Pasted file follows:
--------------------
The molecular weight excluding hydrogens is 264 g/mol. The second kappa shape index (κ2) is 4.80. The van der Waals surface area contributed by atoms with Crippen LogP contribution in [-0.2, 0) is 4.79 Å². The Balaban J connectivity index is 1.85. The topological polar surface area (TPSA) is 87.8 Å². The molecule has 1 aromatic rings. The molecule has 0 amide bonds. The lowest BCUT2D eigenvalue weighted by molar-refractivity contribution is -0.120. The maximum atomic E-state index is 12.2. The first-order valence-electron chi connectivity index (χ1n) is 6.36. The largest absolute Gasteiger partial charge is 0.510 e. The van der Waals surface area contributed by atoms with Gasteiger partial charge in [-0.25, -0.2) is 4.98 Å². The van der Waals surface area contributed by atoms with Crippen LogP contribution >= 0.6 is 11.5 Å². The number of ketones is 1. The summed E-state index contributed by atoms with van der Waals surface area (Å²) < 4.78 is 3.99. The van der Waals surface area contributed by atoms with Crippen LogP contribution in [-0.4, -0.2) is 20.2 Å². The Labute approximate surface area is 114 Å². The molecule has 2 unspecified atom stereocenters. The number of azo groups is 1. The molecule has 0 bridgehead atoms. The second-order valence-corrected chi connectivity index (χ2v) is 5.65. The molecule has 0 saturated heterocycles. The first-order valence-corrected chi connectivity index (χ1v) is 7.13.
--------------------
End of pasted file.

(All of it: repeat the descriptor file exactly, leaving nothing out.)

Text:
The molecular weight excluding hydrogens is 264 g/mol. The second kappa shape index (κ2) is 4.80. The van der Waals surface area contributed by atoms with Crippen LogP contribution in [-0.2, 0) is 4.79 Å². The Balaban J connectivity index is 1.85. The topological polar surface area (TPSA) is 87.8 Å². The molecule has 1 aromatic rings. The molecule has 0 amide bonds. The lowest BCUT2D eigenvalue weighted by molar-refractivity contribution is -0.120. The maximum atomic E-state index is 12.2. The first-order valence-electron chi connectivity index (χ1n) is 6.36. The largest absolute Gasteiger partial charge is 0.510 e. The van der Waals surface area contributed by atoms with Gasteiger partial charge in [-0.25, -0.2) is 4.98 Å². The van der Waals surface area contributed by atoms with Crippen LogP contribution >= 0.6 is 11.5 Å². The number of ketones is 1. The summed E-state index contributed by atoms with van der Waals surface area (Å²) < 4.78 is 3.99. The van der Waals surface area contributed by atoms with Crippen LogP contribution in [-0.4, -0.2) is 20.2 Å². The Labute approximate surface area is 114 Å². The molecule has 2 unspecified atom stereocenters. The number of azo groups is 1. The molecule has 0 bridgehead atoms. The second-order valence-corrected chi connectivity index (χ2v) is 5.65. The molecule has 0 saturated heterocycles. The first-order valence-corrected chi connectivity index (χ1v) is 7.13.